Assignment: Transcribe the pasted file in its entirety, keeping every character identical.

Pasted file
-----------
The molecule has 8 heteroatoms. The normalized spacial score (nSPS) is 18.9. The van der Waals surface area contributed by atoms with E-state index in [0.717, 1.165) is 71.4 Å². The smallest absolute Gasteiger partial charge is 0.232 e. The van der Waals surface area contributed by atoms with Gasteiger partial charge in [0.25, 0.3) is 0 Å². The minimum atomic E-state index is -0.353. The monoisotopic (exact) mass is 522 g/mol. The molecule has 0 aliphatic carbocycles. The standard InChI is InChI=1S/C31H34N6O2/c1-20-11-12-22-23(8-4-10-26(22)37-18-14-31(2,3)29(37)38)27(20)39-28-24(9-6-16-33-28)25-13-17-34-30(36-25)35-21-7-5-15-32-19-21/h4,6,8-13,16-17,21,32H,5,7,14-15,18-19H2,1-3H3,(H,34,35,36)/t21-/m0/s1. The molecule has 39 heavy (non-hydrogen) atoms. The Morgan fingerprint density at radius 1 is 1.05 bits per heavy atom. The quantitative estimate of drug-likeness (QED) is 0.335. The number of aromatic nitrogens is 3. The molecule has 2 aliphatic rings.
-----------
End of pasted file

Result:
The molecule has 8 heteroatoms. The normalized spacial score (nSPS) is 18.9. The van der Waals surface area contributed by atoms with E-state index in [0.717, 1.165) is 71.4 Å². The smallest absolute Gasteiger partial charge is 0.232 e. The van der Waals surface area contributed by atoms with Gasteiger partial charge in [0.25, 0.3) is 0 Å². The minimum atomic E-state index is -0.353. The monoisotopic (exact) mass is 522 g/mol. The molecule has 0 aliphatic carbocycles. The standard InChI is InChI=1S/C31H34N6O2/c1-20-11-12-22-23(8-4-10-26(22)37-18-14-31(2,3)29(37)38)27(20)39-28-24(9-6-16-33-28)25-13-17-34-30(36-25)35-21-7-5-15-32-19-21/h4,6,8-13,16-17,21,32H,5,7,14-15,18-19H2,1-3H3,(H,34,35,36)/t21-/m0/s1. The molecule has 39 heavy (non-hydrogen) atoms. The Morgan fingerprint density at radius 1 is 1.05 bits per heavy atom. The quantitative estimate of drug-likeness (QED) is 0.335. The number of aromatic nitrogens is 3. The molecule has 2 aliphatic rings.